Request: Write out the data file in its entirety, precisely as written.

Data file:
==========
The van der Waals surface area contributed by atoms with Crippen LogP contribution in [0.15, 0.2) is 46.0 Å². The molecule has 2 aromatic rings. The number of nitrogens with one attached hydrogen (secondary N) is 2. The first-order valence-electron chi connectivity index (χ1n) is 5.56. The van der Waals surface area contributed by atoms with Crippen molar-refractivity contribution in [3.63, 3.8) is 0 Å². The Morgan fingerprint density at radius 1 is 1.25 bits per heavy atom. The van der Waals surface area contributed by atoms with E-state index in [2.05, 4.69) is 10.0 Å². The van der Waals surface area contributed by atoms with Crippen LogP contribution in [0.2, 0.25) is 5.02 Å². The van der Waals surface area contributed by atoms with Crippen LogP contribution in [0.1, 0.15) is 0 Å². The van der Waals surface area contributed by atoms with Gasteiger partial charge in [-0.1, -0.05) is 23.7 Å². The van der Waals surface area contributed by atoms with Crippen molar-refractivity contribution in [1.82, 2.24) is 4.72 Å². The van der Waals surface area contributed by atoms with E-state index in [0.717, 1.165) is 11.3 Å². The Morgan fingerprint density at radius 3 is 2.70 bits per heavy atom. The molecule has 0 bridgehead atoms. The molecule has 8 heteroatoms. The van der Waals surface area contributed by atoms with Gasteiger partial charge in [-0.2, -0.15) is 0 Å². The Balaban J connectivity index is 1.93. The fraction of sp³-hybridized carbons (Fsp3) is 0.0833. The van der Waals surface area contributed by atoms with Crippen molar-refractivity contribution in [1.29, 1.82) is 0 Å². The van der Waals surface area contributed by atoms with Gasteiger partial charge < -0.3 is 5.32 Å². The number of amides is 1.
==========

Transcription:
The van der Waals surface area contributed by atoms with Crippen LogP contribution in [0.15, 0.2) is 46.0 Å². The molecule has 2 aromatic rings. The number of nitrogens with one attached hydrogen (secondary N) is 2. The first-order valence-electron chi connectivity index (χ1n) is 5.56. The van der Waals surface area contributed by atoms with Crippen molar-refractivity contribution in [3.63, 3.8) is 0 Å². The Morgan fingerprint density at radius 1 is 1.25 bits per heavy atom. The van der Waals surface area contributed by atoms with E-state index in [2.05, 4.69) is 10.0 Å². The van der Waals surface area contributed by atoms with Crippen LogP contribution in [0.2, 0.25) is 5.02 Å². The van der Waals surface area contributed by atoms with Crippen LogP contribution in [0.1, 0.15) is 0 Å². The van der Waals surface area contributed by atoms with Gasteiger partial charge in [-0.1, -0.05) is 23.7 Å². The van der Waals surface area contributed by atoms with Crippen molar-refractivity contribution in [1.82, 2.24) is 4.72 Å². The van der Waals surface area contributed by atoms with E-state index in [0.717, 1.165) is 11.3 Å². The Morgan fingerprint density at radius 3 is 2.70 bits per heavy atom. The molecule has 0 bridgehead atoms. The molecule has 8 heteroatoms. The van der Waals surface area contributed by atoms with Gasteiger partial charge in [-0.2, -0.15) is 0 Å². The Balaban J connectivity index is 1.93. The fraction of sp³-hybridized carbons (Fsp3) is 0.0833. The van der Waals surface area contributed by atoms with Crippen molar-refractivity contribution in [1.29, 1.82) is 0 Å². The van der Waals surface area contributed by atoms with Gasteiger partial charge < -0.3 is 5.32 Å². The number of amides is 1.